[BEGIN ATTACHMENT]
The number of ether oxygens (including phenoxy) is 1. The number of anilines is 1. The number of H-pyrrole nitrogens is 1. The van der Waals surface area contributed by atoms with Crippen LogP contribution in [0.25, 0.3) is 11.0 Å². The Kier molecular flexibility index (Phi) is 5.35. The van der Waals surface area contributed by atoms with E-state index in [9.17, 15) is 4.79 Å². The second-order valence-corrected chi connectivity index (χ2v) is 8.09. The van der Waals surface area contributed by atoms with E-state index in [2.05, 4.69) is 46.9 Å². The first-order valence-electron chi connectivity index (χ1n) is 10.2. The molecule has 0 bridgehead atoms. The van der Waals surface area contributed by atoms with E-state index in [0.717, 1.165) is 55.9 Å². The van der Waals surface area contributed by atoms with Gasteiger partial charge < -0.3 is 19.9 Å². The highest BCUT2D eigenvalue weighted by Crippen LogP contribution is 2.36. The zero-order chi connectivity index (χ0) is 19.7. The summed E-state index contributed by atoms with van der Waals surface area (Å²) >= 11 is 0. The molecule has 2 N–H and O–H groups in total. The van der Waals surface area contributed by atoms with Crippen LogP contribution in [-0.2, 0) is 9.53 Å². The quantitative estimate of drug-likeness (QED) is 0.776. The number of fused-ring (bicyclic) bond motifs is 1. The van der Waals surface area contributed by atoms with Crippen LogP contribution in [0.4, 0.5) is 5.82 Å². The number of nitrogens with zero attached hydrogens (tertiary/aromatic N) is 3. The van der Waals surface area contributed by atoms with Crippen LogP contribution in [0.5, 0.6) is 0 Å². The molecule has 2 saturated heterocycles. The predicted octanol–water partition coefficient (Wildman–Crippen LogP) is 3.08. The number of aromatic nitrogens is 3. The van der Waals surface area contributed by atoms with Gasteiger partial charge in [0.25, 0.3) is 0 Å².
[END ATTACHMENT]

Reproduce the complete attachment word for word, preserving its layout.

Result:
The number of ether oxygens (including phenoxy) is 1. The number of anilines is 1. The number of H-pyrrole nitrogens is 1. The van der Waals surface area contributed by atoms with Crippen LogP contribution in [0.25, 0.3) is 11.0 Å². The Kier molecular flexibility index (Phi) is 5.35. The van der Waals surface area contributed by atoms with E-state index in [9.17, 15) is 4.79 Å². The second-order valence-corrected chi connectivity index (χ2v) is 8.09. The van der Waals surface area contributed by atoms with E-state index in [2.05, 4.69) is 46.9 Å². The first-order valence-electron chi connectivity index (χ1n) is 10.2. The molecule has 0 bridgehead atoms. The van der Waals surface area contributed by atoms with E-state index in [0.717, 1.165) is 55.9 Å². The van der Waals surface area contributed by atoms with Gasteiger partial charge < -0.3 is 19.9 Å². The highest BCUT2D eigenvalue weighted by Crippen LogP contribution is 2.36. The zero-order chi connectivity index (χ0) is 19.7. The summed E-state index contributed by atoms with van der Waals surface area (Å²) >= 11 is 0. The molecule has 2 N–H and O–H groups in total. The van der Waals surface area contributed by atoms with Crippen LogP contribution in [-0.2, 0) is 9.53 Å². The quantitative estimate of drug-likeness (QED) is 0.776. The number of fused-ring (bicyclic) bond motifs is 1. The van der Waals surface area contributed by atoms with Crippen LogP contribution in [0.4, 0.5) is 5.82 Å². The number of nitrogens with zero attached hydrogens (tertiary/aromatic N) is 3. The van der Waals surface area contributed by atoms with Crippen LogP contribution in [0.5, 0.6) is 0 Å². The molecule has 2 saturated heterocycles. The predicted octanol–water partition coefficient (Wildman–Crippen LogP) is 3.08. The number of aromatic nitrogens is 3. The van der Waals surface area contributed by atoms with Gasteiger partial charge in [0.25, 0.3) is 0 Å².